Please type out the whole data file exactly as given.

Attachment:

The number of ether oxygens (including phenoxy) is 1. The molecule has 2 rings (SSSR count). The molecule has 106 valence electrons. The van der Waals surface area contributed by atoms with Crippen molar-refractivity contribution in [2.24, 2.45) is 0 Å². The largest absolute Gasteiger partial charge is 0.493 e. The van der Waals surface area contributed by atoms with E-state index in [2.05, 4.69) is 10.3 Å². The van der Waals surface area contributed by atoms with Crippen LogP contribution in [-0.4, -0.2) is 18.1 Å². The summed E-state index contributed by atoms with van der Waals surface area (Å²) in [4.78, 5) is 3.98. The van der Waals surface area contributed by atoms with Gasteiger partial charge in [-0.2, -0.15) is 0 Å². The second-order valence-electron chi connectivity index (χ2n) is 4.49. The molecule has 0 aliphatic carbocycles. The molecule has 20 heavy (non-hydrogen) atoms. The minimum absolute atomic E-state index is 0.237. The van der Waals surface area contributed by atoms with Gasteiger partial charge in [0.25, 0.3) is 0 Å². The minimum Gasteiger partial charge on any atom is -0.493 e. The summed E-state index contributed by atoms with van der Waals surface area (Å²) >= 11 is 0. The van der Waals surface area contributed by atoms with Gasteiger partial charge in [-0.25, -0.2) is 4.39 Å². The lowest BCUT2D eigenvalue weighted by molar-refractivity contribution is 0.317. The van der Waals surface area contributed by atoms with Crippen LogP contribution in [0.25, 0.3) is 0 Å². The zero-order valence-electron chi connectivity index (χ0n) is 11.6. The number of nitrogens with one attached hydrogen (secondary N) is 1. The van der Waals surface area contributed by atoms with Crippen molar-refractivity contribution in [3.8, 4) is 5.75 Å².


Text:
The number of ether oxygens (including phenoxy) is 1. The molecule has 2 rings (SSSR count). The molecule has 106 valence electrons. The van der Waals surface area contributed by atoms with Crippen molar-refractivity contribution in [2.24, 2.45) is 0 Å². The largest absolute Gasteiger partial charge is 0.493 e. The van der Waals surface area contributed by atoms with E-state index in [2.05, 4.69) is 10.3 Å². The van der Waals surface area contributed by atoms with Crippen LogP contribution in [-0.4, -0.2) is 18.1 Å². The summed E-state index contributed by atoms with van der Waals surface area (Å²) in [4.78, 5) is 3.98. The van der Waals surface area contributed by atoms with Gasteiger partial charge in [-0.2, -0.15) is 0 Å². The second-order valence-electron chi connectivity index (χ2n) is 4.49. The molecule has 0 aliphatic carbocycles. The molecule has 20 heavy (non-hydrogen) atoms. The minimum absolute atomic E-state index is 0.237. The van der Waals surface area contributed by atoms with Gasteiger partial charge in [0.25, 0.3) is 0 Å². The minimum Gasteiger partial charge on any atom is -0.493 e. The summed E-state index contributed by atoms with van der Waals surface area (Å²) >= 11 is 0. The van der Waals surface area contributed by atoms with Gasteiger partial charge in [-0.25, -0.2) is 4.39 Å². The lowest BCUT2D eigenvalue weighted by molar-refractivity contribution is 0.317. The van der Waals surface area contributed by atoms with Crippen LogP contribution in [0.25, 0.3) is 0 Å². The zero-order valence-electron chi connectivity index (χ0n) is 11.6. The number of nitrogens with one attached hydrogen (secondary N) is 1. The van der Waals surface area contributed by atoms with Crippen molar-refractivity contribution in [3.8, 4) is 5.75 Å².